After weather conditions postponed the scheduled launch for Wednesday, NASA and SpaceX's historic launch to send two astronauts to the International Space Station (ISS) onboard a private spacecraft is a go for Saturday, May 30 at 3.22pm EDT, and you can watch happen live. This is the first crewed launch for NASA's Commercial Crew Program, and the first crewed launch from American soil since the Space Shuttle Atlantis was retired in 2011.
The launch will only go ahead if strict weather criteria are met. If conditions are not good enough to guarantee the safety of astronauts Robert Behnken and Douglas Hurley the launch cannot commence, which is what happened on Wednesday, with a nail-biting 17 minutes until liftoff. Currently, the weather forecast is iffy, but the rescheduled launch is still set for Saturday, according to the Kennedy Space Center, Florida, so we'll be keeping our fingers crossed.
The rocket and capsule have been developed by Elon Musk's company SpaceX, the first time a private company has built the vehicle that will take astronauts to space. Weather permitting, the launch will see experienced NASA astronauts Robert Behnken and Douglas Hurley fly the brand-new Crew Dragon capsule from the Kennedy Space Center to the ISS, a journey that takes just over 19 hours. Once docked, the two astronauts will join the members of Expedition 63 for as little as a month or up to four.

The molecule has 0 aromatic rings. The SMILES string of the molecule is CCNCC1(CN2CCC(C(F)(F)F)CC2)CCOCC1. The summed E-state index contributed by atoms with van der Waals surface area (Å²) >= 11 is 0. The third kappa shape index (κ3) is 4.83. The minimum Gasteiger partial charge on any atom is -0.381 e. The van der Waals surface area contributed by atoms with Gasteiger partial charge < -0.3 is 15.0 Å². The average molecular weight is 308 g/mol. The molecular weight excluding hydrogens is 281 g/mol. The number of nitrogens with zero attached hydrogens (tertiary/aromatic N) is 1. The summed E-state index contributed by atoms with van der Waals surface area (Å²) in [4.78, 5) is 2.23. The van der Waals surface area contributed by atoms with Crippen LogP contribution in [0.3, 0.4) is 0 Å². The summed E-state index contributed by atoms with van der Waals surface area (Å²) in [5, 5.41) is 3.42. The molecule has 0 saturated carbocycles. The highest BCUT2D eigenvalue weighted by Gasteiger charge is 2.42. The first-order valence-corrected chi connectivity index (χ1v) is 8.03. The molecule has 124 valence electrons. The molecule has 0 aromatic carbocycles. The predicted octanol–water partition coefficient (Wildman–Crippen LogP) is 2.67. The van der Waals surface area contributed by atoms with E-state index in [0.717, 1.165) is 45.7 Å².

Behnken and Hurley are both veterans of the Space Shuttle program and this launch, which is codenamed Demo-2, is their third foray into space. Demo-1 was the capsule's first launch in 2019 where, uncrewed, it delivered equipment and supplies to the ISS. The capsule and the two astronauts are expected to return to Earth no later than the last week of September, with a splashdown in the Atlantic ocean.
Currently, all astronauts are flown to the ISS on Russia's Soyuz capsule, at a cost of $80 million per seat. NASA's Commerical Crew Program is an initiative developed to utilize rockets designed by private space companies, allowing the agency to provide more resources and attention to deep-space missions like returning to the Moon, and later, Mars.